• Limited exceptions. Consistent with the statute, CMS views CMPs in the GHP context as mandatory. Moreover, the agency has indicated that simply because Medicare was able to correctly coordinate benefits is no defense to an RRE’s failure to file timely reports in either the GHP or NGHP contexts. CMS would not assess CMPs in the NGHP context where, after multiple attempts, an NGHP is unable to obtain necessary information from the Medicare beneficiary (or her representative). Exceptions also would allow for implementation of specific changes in CMS reporting policy or procedures without penalty for set periods of time.
  • Amount of CMPs. The amount of the CMP in question would vary depending on (1) the ground for imposing the CMP, and (2) whether the plan is a GHP or NGHP. For example, if a GHP RRE fails to report a required Medicare beneficiary record by the GHP CMP Trigger Date, the penalty would be $1,000 for each calendar day of noncompliance for each individual for whom the required information should have been submitted, as counted from the day after the CMP Trigger Date, up to a maximum penalty of $365,000 per year (with both the $1,000 and $365,000 amounts adjusted over time for inflation). In the NGHP context, the amount of the per-day penalty would be discretionary but would be capped at the same maximum amount as are CMPs in the GHP context.
  • Prospective application. As noted above, under the proposed rule, CMS would evaluate compliance “based only upon files submitted by the RRE on or after the effective date of any final rule.”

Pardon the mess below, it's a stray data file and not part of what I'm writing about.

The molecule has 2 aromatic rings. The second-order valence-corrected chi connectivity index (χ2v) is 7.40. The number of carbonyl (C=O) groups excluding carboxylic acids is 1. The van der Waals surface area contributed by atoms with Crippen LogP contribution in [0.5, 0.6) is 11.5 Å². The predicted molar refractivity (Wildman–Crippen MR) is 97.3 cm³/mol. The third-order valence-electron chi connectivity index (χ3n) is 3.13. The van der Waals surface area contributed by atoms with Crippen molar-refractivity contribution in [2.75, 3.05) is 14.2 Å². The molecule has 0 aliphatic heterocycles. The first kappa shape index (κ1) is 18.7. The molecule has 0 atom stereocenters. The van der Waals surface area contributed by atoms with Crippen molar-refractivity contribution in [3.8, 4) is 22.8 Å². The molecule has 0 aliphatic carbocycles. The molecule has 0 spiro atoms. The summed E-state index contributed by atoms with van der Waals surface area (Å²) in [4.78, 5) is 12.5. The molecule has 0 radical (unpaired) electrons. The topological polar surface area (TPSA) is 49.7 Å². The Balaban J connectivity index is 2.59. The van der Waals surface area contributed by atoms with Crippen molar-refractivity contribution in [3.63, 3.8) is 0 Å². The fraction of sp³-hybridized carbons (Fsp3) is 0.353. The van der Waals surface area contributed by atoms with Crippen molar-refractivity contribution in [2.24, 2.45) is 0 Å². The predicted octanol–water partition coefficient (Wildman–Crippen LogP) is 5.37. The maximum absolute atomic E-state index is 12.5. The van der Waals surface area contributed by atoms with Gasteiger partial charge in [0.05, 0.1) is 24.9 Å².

• Statute of limitations. CMS would apply a five-year statute of limitations that would commence when CMS identifies the non-compliance. Because such identification could occur many years after the file submission, this creates a long tail for potential CMPs.
  • Notice process. CMS anticipates that, prior to sending a formal notice, the agency will engage in an informal “pre-notice” process in order to give the RRE an opportunity to present mitigating evidence in advance of a formal CMP notice being issued. After this informal process, RREs subject to a CMP would receive formal written notice of the proposed penalty containing the reason for the assessment, the amount thereof, and the entity’s appeal rights. This would include the RRE’s right to (1) request a hearing with an administrative law judge (ALJ), (2) appeal an ALJ decision to the US Department of Health and Human Services’ Departmental Appeals Board, and (3) pursue the matter in federal court (subject to jurisdictional considerations, such as amount in controversy thresholds being met).

Comments on the proposed rule are due on or before April 20, 2020.

DISCLAIMER: Because of the generality of this update, the information provided herein may not be applicable in all situations and should not be acted upon without specific legal advice based on particular situations.